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Campaigners demand major reforms on Stamp Duty to raise transaction levels

Campaigners demand major reforms on Stamp Duty to raise transaction levels

The TaxPayers’ Alliance has upped its Stamp Out Stamp Duty campaign, calling for substantial reforms which it says would increase house buying and selling volumes.

In new research, it says that Stamp Duty Land Tax raised £6.1bn in 2011/12 with residential property accounting for £4.2bn of that total. This represents 0.8% of the £549bn of taxes raised in that year.

It also says that there is a clear, proven link between Stamp Duty and a decline in housing market  transactions.

Around 1.1m jobs are dependent directly and indirectly on the housing market, and the Alliance says the fall in housing activity has cost 80,000 construction jobs plus 80,000-100,000 other jobs.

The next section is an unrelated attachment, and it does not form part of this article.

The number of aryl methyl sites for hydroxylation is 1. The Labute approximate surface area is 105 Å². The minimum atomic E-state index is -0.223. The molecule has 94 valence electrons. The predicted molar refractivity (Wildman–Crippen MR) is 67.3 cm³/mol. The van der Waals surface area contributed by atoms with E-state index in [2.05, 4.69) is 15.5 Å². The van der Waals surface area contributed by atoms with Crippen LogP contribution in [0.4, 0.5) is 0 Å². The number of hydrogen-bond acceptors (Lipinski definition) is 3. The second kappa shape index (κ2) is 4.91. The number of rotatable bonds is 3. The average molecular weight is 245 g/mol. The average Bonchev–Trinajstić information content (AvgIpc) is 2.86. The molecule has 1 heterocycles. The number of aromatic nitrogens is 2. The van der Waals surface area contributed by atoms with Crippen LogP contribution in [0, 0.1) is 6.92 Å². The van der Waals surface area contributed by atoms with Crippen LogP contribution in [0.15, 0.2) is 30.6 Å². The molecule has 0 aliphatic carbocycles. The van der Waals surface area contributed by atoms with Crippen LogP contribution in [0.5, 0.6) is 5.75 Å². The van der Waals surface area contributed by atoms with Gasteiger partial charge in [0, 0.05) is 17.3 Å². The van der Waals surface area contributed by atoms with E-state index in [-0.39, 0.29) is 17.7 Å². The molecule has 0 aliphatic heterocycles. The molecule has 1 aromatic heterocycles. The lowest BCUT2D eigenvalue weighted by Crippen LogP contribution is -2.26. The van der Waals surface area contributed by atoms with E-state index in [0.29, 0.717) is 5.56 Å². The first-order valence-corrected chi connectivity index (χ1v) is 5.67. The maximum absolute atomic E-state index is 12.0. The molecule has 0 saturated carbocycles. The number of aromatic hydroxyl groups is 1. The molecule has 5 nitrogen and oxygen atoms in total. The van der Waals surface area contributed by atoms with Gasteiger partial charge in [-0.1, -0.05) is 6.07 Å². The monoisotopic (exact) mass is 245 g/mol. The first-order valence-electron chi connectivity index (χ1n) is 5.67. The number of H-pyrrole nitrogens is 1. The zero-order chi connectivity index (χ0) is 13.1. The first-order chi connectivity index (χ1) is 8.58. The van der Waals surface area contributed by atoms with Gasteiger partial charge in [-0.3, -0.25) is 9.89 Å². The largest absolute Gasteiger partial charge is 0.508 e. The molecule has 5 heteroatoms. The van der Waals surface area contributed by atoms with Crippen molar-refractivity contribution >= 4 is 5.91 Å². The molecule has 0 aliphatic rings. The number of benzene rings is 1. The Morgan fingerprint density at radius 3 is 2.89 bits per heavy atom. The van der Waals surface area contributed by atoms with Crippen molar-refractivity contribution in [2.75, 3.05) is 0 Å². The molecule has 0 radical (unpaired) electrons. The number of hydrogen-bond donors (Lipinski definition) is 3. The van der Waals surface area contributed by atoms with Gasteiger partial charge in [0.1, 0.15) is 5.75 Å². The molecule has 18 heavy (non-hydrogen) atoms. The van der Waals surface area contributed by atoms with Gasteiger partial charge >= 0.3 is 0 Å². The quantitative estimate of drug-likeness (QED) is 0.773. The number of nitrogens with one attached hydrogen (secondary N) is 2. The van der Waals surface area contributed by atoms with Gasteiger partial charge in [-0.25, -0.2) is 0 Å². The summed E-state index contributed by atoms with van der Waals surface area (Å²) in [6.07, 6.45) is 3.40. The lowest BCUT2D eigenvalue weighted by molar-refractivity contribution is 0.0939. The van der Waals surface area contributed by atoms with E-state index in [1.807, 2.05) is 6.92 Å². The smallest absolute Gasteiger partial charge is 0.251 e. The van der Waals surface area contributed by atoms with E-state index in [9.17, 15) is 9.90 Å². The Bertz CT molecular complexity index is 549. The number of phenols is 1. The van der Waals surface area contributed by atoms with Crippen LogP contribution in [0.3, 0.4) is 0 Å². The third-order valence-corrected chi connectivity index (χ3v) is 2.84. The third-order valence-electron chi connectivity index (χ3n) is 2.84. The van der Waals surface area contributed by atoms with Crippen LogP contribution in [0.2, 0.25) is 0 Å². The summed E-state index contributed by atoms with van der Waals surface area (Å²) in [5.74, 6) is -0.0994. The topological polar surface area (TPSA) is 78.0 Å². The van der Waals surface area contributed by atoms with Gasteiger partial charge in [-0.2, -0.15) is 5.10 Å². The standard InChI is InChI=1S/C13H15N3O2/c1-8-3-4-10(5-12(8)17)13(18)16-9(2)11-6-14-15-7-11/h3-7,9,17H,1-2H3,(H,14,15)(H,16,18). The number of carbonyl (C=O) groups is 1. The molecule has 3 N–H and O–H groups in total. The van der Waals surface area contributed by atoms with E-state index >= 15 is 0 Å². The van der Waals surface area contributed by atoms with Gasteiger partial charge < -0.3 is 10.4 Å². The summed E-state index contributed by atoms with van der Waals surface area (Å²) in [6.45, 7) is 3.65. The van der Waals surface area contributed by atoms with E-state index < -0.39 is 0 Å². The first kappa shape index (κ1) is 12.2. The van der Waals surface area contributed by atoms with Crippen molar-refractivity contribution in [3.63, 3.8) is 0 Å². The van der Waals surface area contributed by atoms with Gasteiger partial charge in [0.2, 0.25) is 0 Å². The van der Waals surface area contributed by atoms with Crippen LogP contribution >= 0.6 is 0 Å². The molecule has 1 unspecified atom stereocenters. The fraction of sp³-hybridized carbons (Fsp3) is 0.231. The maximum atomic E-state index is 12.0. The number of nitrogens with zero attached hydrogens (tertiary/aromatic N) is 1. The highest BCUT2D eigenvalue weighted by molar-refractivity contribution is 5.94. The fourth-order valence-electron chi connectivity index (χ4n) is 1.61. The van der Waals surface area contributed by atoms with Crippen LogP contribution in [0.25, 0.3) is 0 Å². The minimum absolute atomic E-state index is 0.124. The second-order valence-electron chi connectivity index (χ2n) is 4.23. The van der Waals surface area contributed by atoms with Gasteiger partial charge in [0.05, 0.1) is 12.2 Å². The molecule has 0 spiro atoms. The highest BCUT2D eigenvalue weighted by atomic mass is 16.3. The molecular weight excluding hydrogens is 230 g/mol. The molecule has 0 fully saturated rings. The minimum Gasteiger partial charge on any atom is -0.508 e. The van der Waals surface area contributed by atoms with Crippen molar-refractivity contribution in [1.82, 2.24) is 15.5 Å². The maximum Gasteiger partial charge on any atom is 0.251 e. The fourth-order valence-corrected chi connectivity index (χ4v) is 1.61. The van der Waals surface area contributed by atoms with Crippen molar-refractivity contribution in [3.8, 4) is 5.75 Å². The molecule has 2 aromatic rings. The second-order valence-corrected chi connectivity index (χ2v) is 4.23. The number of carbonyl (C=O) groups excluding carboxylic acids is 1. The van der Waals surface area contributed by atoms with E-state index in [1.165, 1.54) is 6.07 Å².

The decline in transaction volumes and jobs has also cost the Treasury in excess of £1.3bn a year in lost Income Tax and National Insurance, while VAT  receipts are down by £1.75bn a year.

The TaxPayers’ Alliance is calling for the Government to consider three proposals, all designed to simplify Stamp Duty and reduce the burden on home buyers.

One proposal is that house purchasers only pay Stamp Duty above each threshold. A second proposal is to double the thresholds, which it says would exempt 77% of all transactions. The third proposal is to halve Stamp Duty rates.

Matthew Sinclair, chief executive of the TaxPayers’ Alliance, said: “Stamp Duty is an unfair double tax that stops young people buying a home and starting a family, discourages elderly people from downsizing and makes it harder to move to new places for new jobs.

“The Government could cut Stamp Duty with a limited impact on the amount of money going into the Treasury’s coffers, as lower taxes would encourage more people to move and therefore increase the number of transactions being taxed.

“Politicians should seize this golden opportunity to reduce the burden and make things easier for the hundreds of thousands of people looking to buy or sell a home each year.”